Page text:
In the quaint Cotswold town of Lechlade, the Rivers Coln and Leach join the River Thames. Just above Lechlade, at Inglesham, the head of the River Thames navigation is found. The town and surrounding area are best explored on foot, and a short circular walk will take you past shops, cafes, pubs and on to the Thames Path National trail. Take a picnic and enjoy sitting in a meadow beside the river watching the boats go by.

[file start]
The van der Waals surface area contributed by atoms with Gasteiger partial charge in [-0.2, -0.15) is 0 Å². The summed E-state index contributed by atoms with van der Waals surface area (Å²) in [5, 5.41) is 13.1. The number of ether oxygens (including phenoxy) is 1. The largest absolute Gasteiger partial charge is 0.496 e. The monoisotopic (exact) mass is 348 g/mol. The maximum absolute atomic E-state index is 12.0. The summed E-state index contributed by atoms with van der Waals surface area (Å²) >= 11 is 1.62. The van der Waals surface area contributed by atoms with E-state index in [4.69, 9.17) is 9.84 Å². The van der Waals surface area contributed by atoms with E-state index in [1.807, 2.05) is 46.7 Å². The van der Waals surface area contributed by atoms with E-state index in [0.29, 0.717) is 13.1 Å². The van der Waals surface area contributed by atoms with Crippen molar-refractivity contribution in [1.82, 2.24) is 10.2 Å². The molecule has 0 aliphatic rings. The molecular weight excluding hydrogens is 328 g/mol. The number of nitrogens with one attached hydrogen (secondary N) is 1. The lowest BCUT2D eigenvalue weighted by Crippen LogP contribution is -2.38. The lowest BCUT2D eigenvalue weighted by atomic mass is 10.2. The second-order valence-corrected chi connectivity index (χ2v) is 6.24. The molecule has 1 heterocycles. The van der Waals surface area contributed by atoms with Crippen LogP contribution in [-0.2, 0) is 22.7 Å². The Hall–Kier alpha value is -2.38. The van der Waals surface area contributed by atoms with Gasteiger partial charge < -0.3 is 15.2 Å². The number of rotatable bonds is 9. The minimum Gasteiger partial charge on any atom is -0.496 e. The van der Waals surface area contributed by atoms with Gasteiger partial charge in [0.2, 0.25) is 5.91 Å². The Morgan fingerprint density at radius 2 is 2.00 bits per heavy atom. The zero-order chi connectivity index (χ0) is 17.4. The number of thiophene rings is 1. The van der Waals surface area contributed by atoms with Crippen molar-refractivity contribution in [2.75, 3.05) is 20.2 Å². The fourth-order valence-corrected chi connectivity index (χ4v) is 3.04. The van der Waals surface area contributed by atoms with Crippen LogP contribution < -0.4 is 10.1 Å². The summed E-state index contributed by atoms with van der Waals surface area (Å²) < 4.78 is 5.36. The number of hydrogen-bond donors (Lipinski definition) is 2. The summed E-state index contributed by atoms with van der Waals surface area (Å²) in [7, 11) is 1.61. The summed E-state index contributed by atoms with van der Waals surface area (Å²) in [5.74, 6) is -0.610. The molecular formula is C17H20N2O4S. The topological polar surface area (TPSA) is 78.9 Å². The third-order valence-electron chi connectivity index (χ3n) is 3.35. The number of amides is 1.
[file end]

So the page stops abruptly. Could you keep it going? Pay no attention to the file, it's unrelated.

The small Cotswold town of Lechlade lies on the southern borders of the Cotswolds and it is at Lechlade that the Rivers Coln and Leach join the Thames. Lechlade was, for many centuries, one of the main trade arteries west from London, both by river and road. Before the Thames and Severn Canal was opened in the late 1700's, Lechlade was the highest point on the Thames that laden barges could reach. The riverside was a busy wharf with boats being loaded with salt from Cheshire which had been carried down the Old Salt Way on pack horses. Wool and cheese was taken from the Cotswolds for the markets in Oxford and London. The honey coloured Taynton stone from nearby Burford was shipped from here and used for iconic buildings such as St Paul's Cathedral and Windsor Castle. Today leisure boats replace trading boats and for many, Lechlade is a favourite mooring place.